Words are the writer’s tool, and it is how individual writers use them that can determine whether a book is fascinating or utterly dull. I’m not saying an entire book should be written in elaborately flowery language – that would be as bad as having no particularly descriptive passages.  Nor am I overlooking the need for a great plot and memorable characters. Words are to be tested and sounded out before used; something writers are usually good at. They play around with different possibilities or, perhaps, use them in similes and metaphors, creating images that come to life as we read . . .

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Ah well, I always did love to read.

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About milliethom

I am a reader and writer of historical fiction with a keen interest in the Earth's history and all it involves, both physically and socially. I like nothing better than to be outdoors, especially in faraway places, and baking is something I do when my eyes need respite from my computer screen.
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18 Responses to Why Do Writers Write?

  1. Thank you Millie, it is so true. I had a different kind of discussion about writing which I blogged on tonight. Your post made me evaluate myself as a writer and it took me back to many places and storytellers. I remember how I loved stories told by my grandma, mother, grandfather and others in my family. Then, I wanted to read so much and could not. No books. I read everything I found – thinking they would be interesting, hahaha, not all were. I started school at six and I treasured my first book, Skippy the Bush Kangaroo at Year one. I also found it easier to write about things, the act of writing comforted me. I later became a journalist and…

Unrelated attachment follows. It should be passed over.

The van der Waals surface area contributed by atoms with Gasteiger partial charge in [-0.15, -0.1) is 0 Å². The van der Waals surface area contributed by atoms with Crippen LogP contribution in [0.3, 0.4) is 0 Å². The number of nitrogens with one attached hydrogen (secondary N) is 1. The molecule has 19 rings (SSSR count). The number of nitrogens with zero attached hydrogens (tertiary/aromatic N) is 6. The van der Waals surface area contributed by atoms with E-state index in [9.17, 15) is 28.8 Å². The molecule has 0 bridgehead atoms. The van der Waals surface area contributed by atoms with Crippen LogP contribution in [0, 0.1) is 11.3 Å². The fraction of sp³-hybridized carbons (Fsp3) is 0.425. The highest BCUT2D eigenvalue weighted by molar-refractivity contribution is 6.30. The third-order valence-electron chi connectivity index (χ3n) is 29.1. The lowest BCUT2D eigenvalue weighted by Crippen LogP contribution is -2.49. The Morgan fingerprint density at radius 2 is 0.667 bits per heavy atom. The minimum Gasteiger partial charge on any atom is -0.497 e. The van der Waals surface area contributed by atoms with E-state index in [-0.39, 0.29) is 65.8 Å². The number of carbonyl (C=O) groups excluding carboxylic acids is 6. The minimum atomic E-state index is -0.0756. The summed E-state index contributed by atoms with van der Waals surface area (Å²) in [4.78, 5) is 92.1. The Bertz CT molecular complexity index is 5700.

• milliethom says:

      How strange to receive this reply right now. I’ve just this second clicked ‘Send’ on a reply to the post you mention. I don’t think I’ve been much help, not yet having been in your situation. A memoir about my family would certainly be hurtful to a few.
      By the way, have you thought about the blog award (on your About page)? If you would rather not accept, of course, you’re cerainly under no obligation to do so. It’s just that I really love your posts.
      Skippy was ace! My kids loved the TV series!
      Keep writing, whatever else you do.

  2. All good reasons to write and what better reason than when you love to read and think maybe you could possibly write better. 😉

    • milliethom says:

      How true is that. Mind you, I have a few authors I’ve really put on pedestals, and I probably couldn’t match them in a million years. But, yes, we can all aim high. (I’ll never reach your status in blogging, though!)

  3. scribbley14 says:

    Reblogged this on scribbley and commented:
    Why do you write?

  4. scribbley14 says:

    Interesting. Made me re-evaluate why I write- to express myself, and because I enjoy picking out words and arranging them in a way that is ‘just right’ 🙂 Thank you for sharing!

    • milliethom says:

      Thank you for liking it. I find the different reasons people have for writing really interesting. Words are wonderful things and, like you, I love to play around with them.

  5. Everything you said is spot on! Everybody can write, but not everyone is certain about why they do it. I think it is very important that we are clear with our reasons so we never stop writing and discovering how powerful and fulfilling it is to express your own words. Thank you for this great post! Diana x

    • milliethom says:

      Thank you so much for liking it! It was one of the earlier ones I wrote when I first started my blog. As a relatively new author myself, I like to delve into various aspects of writing, publishing and promotion every now and then. 🙂

      • That’s really good to know! I read some of your blog posts and I learned that you have a trilogy, and the way I see it, it’s historical? I love historical fiction and I look forward to reading your books. 🙂

      • milliethom says: